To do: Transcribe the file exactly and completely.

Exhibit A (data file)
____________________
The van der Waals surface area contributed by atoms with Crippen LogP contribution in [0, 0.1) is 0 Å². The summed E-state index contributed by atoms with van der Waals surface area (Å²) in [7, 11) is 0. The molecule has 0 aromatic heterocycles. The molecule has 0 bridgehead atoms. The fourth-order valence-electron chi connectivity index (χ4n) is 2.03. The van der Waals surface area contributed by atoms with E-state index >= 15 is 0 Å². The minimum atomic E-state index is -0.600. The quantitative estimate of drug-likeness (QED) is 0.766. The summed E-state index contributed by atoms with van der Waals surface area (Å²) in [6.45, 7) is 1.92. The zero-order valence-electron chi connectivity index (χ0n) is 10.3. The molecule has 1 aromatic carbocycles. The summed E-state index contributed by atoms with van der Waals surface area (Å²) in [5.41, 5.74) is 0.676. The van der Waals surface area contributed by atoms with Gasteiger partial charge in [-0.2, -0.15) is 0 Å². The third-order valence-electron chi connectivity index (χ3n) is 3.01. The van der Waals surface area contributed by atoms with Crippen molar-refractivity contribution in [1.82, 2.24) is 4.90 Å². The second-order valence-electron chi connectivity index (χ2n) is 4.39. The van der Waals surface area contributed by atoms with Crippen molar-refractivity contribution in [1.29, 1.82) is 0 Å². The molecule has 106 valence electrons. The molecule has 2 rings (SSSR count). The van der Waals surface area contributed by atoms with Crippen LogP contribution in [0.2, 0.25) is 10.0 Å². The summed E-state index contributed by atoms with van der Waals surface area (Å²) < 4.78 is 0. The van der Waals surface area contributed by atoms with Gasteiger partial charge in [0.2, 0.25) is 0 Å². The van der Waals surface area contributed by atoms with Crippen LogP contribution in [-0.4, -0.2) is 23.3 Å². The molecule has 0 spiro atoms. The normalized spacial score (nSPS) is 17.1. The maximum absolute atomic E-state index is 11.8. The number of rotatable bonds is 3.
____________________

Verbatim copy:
The van der Waals surface area contributed by atoms with Crippen LogP contribution in [0, 0.1) is 0 Å². The summed E-state index contributed by atoms with van der Waals surface area (Å²) in [7, 11) is 0. The molecule has 0 aromatic heterocycles. The molecule has 0 bridgehead atoms. The fourth-order valence-electron chi connectivity index (χ4n) is 2.03. The van der Waals surface area contributed by atoms with E-state index >= 15 is 0 Å². The minimum atomic E-state index is -0.600. The quantitative estimate of drug-likeness (QED) is 0.766. The summed E-state index contributed by atoms with van der Waals surface area (Å²) in [6.45, 7) is 1.92. The zero-order valence-electron chi connectivity index (χ0n) is 10.3. The molecule has 1 aromatic carbocycles. The summed E-state index contributed by atoms with van der Waals surface area (Å²) in [5.41, 5.74) is 0.676. The van der Waals surface area contributed by atoms with Gasteiger partial charge in [-0.2, -0.15) is 0 Å². The third-order valence-electron chi connectivity index (χ3n) is 3.01. The van der Waals surface area contributed by atoms with Crippen molar-refractivity contribution in [1.82, 2.24) is 4.90 Å². The second-order valence-electron chi connectivity index (χ2n) is 4.39. The van der Waals surface area contributed by atoms with Crippen molar-refractivity contribution in [1.29, 1.82) is 0 Å². The molecule has 106 valence electrons. The molecule has 2 rings (SSSR count). The van der Waals surface area contributed by atoms with Crippen LogP contribution in [0.2, 0.25) is 10.0 Å². The summed E-state index contributed by atoms with van der Waals surface area (Å²) < 4.78 is 0. The van der Waals surface area contributed by atoms with Gasteiger partial charge in [0.2, 0.25) is 0 Å². The van der Waals surface area contributed by atoms with Crippen LogP contribution in [-0.4, -0.2) is 23.3 Å². The molecule has 0 spiro atoms. The normalized spacial score (nSPS) is 17.1. The maximum absolute atomic E-state index is 11.8. The number of rotatable bonds is 3.